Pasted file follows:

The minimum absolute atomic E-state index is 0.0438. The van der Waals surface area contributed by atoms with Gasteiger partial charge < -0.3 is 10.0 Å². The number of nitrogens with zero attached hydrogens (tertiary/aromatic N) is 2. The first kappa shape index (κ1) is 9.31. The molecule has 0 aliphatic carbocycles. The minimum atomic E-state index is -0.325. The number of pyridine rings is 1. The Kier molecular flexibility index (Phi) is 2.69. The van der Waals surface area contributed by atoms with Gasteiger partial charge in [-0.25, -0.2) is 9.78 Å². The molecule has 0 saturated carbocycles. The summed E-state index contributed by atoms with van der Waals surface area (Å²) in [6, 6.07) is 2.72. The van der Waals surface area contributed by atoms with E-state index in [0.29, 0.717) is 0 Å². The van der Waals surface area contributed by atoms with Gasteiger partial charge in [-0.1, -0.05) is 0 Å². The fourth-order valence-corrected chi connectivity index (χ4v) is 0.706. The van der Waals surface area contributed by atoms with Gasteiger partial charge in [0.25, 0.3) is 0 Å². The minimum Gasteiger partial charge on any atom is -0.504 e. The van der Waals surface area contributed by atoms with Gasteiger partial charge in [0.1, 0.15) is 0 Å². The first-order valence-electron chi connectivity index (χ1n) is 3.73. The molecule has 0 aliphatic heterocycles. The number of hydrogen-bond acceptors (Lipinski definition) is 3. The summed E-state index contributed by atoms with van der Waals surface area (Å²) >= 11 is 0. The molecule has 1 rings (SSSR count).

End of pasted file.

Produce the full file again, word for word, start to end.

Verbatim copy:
The minimum absolute atomic E-state index is 0.0438. The van der Waals surface area contributed by atoms with Gasteiger partial charge < -0.3 is 10.0 Å². The number of nitrogens with zero attached hydrogens (tertiary/aromatic N) is 2. The first kappa shape index (κ1) is 9.31. The molecule has 0 aliphatic carbocycles. The minimum atomic E-state index is -0.325. The number of pyridine rings is 1. The Kier molecular flexibility index (Phi) is 2.69. The van der Waals surface area contributed by atoms with Gasteiger partial charge in [-0.25, -0.2) is 9.78 Å². The molecule has 0 saturated carbocycles. The summed E-state index contributed by atoms with van der Waals surface area (Å²) in [6, 6.07) is 2.72. The van der Waals surface area contributed by atoms with E-state index in [0.29, 0.717) is 0 Å². The van der Waals surface area contributed by atoms with Gasteiger partial charge in [-0.1, -0.05) is 0 Å². The fourth-order valence-corrected chi connectivity index (χ4v) is 0.706. The van der Waals surface area contributed by atoms with Gasteiger partial charge in [0.25, 0.3) is 0 Å². The minimum Gasteiger partial charge on any atom is -0.504 e. The van der Waals surface area contributed by atoms with Gasteiger partial charge in [0.1, 0.15) is 0 Å². The first-order valence-electron chi connectivity index (χ1n) is 3.73. The molecule has 0 aliphatic heterocycles. The number of hydrogen-bond acceptors (Lipinski definition) is 3. The summed E-state index contributed by atoms with van der Waals surface area (Å²) >= 11 is 0. The molecule has 1 rings (SSSR count).